Unknown Speaker 02:26
And we have 26 historical sites. And it's these historical sites that we'll be talking about today.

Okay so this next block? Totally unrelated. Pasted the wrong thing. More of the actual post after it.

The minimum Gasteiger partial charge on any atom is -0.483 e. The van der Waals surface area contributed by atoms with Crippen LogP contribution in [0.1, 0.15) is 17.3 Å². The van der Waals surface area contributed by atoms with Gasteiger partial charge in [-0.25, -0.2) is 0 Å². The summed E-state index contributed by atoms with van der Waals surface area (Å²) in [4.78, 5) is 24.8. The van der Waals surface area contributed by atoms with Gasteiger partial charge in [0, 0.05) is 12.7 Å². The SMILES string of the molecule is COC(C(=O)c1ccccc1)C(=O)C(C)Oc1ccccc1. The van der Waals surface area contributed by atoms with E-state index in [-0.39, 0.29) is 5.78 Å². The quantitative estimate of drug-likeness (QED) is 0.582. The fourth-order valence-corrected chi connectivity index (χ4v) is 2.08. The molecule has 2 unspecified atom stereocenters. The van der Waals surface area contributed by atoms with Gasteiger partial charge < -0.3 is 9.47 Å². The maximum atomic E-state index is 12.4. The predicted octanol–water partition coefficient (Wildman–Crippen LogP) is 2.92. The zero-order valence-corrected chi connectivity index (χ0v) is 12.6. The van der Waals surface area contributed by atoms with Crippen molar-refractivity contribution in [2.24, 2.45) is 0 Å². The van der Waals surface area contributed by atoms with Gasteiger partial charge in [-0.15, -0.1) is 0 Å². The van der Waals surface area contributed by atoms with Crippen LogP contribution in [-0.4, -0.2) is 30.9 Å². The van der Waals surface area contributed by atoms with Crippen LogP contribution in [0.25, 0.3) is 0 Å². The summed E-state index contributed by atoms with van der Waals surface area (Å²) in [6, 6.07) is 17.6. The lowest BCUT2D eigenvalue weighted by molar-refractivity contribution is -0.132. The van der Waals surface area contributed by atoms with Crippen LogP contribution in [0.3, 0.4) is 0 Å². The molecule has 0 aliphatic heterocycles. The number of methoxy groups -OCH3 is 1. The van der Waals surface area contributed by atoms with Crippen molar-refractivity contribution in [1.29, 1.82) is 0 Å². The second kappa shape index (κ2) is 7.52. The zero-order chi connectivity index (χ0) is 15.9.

Unknown Speaker 02:37